Recently proposed models which learn to write computer programs from data use either input/output examples or rich execution traces. Instead, we argue that a novel alternative is to use a glass-box scoring function, given as a program itself that can be directly inspected. Glass-box optimization covers a wide range of problems, from computing the greatest common divisor of two integers, to learning-to-learn problems. In this paper, we present an intelligent search system which learns, given the partial program and the glass-box problem, the probabilities over the space of programs. We empirically demonstrate that our informed search procedure leads to significant improvements compared to brute-force program search, both in terms of accuracy and time. For our experiments we use rich context free grammars inspired by number theory, text processing, and algebra. Our results show that (i) running our framework iteratively can considerably increase the number of problems solved, (ii) our framework can improve itself even in domain agnostic scenarios, and (iii) it can solve problems that would be otherwise too slow to solve with brute-force search.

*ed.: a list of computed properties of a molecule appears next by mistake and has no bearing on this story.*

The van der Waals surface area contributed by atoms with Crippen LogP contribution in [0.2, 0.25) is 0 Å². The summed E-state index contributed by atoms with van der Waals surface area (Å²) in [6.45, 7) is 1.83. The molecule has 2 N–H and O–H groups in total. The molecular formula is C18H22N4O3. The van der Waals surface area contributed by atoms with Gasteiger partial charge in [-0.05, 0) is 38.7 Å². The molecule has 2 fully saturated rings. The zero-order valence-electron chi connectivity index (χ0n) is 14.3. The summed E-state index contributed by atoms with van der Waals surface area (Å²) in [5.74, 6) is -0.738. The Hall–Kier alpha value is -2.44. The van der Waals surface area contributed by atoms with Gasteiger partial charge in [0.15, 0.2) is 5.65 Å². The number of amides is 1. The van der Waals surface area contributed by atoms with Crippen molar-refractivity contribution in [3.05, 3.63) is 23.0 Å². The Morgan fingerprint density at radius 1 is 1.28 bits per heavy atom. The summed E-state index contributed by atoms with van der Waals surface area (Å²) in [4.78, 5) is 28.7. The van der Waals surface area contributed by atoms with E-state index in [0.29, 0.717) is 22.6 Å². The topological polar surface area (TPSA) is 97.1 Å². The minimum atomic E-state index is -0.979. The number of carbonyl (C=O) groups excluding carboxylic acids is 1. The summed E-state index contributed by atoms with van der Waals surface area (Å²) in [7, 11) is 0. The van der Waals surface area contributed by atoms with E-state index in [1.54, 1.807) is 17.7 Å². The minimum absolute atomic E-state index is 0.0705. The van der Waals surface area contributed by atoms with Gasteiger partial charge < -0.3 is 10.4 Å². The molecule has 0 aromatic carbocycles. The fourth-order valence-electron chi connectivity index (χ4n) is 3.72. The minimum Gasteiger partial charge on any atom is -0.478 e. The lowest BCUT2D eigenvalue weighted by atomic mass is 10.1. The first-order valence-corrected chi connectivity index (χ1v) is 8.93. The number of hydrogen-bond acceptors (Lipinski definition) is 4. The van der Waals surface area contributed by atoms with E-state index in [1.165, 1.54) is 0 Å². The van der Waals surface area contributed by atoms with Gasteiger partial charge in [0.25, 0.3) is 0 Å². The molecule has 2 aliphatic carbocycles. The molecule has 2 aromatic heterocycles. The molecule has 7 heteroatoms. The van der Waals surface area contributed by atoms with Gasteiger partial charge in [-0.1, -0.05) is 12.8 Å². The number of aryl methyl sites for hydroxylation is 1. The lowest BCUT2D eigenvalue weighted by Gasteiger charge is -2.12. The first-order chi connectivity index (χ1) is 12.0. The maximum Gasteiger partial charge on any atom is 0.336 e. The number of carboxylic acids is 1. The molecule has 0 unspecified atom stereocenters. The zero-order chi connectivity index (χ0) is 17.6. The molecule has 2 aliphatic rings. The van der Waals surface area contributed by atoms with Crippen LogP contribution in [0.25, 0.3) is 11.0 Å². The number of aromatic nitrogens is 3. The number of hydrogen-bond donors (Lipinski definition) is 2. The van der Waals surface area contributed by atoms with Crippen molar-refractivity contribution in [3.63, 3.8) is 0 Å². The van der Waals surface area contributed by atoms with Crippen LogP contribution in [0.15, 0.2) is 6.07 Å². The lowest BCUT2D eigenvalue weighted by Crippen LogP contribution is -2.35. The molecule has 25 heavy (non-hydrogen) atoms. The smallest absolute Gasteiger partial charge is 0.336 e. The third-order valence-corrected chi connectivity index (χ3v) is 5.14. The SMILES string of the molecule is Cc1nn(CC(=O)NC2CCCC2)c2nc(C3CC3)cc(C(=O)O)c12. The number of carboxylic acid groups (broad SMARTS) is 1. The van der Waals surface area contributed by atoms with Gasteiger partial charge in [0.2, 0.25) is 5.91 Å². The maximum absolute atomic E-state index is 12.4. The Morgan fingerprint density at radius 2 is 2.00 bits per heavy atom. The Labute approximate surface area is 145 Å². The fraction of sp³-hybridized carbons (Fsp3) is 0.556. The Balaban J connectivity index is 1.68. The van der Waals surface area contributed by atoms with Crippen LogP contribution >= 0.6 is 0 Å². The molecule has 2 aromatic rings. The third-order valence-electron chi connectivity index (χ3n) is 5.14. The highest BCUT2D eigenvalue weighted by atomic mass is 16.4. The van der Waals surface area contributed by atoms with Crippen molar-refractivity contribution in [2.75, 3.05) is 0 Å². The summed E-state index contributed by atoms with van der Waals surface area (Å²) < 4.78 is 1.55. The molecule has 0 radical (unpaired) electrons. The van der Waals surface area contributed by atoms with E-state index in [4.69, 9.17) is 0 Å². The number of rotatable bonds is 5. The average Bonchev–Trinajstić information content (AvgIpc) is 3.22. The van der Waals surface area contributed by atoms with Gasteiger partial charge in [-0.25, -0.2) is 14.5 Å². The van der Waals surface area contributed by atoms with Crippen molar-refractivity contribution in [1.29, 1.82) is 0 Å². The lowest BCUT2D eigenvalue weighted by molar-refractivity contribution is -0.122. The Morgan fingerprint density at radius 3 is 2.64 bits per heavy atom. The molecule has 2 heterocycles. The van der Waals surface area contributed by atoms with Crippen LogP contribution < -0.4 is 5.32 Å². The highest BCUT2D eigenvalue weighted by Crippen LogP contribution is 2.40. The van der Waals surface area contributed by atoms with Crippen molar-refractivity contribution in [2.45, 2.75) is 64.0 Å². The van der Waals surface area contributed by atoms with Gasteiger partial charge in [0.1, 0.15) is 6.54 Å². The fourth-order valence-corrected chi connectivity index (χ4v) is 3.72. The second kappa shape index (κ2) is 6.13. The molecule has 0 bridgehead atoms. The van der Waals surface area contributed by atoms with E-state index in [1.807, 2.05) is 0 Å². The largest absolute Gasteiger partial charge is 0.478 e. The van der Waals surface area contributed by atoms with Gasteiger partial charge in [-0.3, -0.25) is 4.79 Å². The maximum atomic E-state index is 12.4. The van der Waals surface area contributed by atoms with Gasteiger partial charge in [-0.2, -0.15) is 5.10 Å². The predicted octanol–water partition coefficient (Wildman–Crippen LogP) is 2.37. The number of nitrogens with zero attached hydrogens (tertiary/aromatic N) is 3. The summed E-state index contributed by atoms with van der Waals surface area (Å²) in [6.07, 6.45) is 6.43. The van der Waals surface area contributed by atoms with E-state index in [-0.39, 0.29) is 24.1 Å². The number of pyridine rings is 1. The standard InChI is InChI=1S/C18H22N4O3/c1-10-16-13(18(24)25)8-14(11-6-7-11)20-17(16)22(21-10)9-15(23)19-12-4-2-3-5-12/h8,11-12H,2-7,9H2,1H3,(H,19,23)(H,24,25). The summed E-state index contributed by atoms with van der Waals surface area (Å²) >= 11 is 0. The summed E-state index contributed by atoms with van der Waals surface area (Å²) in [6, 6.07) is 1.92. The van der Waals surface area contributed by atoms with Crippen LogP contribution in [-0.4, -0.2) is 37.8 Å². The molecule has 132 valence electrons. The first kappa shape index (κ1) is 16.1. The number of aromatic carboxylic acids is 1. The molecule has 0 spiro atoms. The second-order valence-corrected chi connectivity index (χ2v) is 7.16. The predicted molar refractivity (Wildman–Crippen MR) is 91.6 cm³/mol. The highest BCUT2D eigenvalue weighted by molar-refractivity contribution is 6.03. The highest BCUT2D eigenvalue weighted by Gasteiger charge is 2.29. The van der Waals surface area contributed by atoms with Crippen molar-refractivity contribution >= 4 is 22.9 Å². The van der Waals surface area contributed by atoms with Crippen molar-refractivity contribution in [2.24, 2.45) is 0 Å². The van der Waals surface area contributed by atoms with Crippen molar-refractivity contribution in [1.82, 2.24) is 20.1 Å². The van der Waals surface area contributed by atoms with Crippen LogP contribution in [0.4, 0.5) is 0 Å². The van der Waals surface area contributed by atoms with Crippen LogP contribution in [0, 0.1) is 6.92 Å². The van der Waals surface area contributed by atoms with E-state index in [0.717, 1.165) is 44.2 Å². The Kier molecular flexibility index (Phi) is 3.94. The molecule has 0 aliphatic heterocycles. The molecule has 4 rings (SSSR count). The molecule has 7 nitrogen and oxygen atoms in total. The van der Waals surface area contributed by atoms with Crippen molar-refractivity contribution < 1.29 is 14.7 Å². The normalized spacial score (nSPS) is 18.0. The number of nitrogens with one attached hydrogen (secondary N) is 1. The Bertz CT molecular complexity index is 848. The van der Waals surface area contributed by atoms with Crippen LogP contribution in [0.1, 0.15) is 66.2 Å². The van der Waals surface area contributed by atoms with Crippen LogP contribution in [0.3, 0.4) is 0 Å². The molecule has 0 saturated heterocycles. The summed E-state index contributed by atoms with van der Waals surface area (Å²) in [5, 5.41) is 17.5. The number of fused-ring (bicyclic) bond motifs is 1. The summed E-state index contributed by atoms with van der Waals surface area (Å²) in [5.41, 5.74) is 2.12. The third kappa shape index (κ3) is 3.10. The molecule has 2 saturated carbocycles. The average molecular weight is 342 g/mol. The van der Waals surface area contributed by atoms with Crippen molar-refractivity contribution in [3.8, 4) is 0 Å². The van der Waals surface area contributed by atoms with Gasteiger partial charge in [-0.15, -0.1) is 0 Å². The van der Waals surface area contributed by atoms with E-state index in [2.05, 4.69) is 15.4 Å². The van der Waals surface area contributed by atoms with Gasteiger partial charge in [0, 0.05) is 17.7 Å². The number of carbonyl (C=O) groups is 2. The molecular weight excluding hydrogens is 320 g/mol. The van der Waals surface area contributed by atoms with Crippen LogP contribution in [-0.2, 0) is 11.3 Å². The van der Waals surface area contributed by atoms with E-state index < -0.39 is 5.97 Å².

Published Date: 2018-02-08
Registration: ISSN 2374-3468 (Online) ISSN 2159-5399 (Print)
Copyright: Published by AAAI Press, Palo Alto, California USA Copyright © 2018, Association for the Advancement of Artificial Intelligence All Rights Reserved.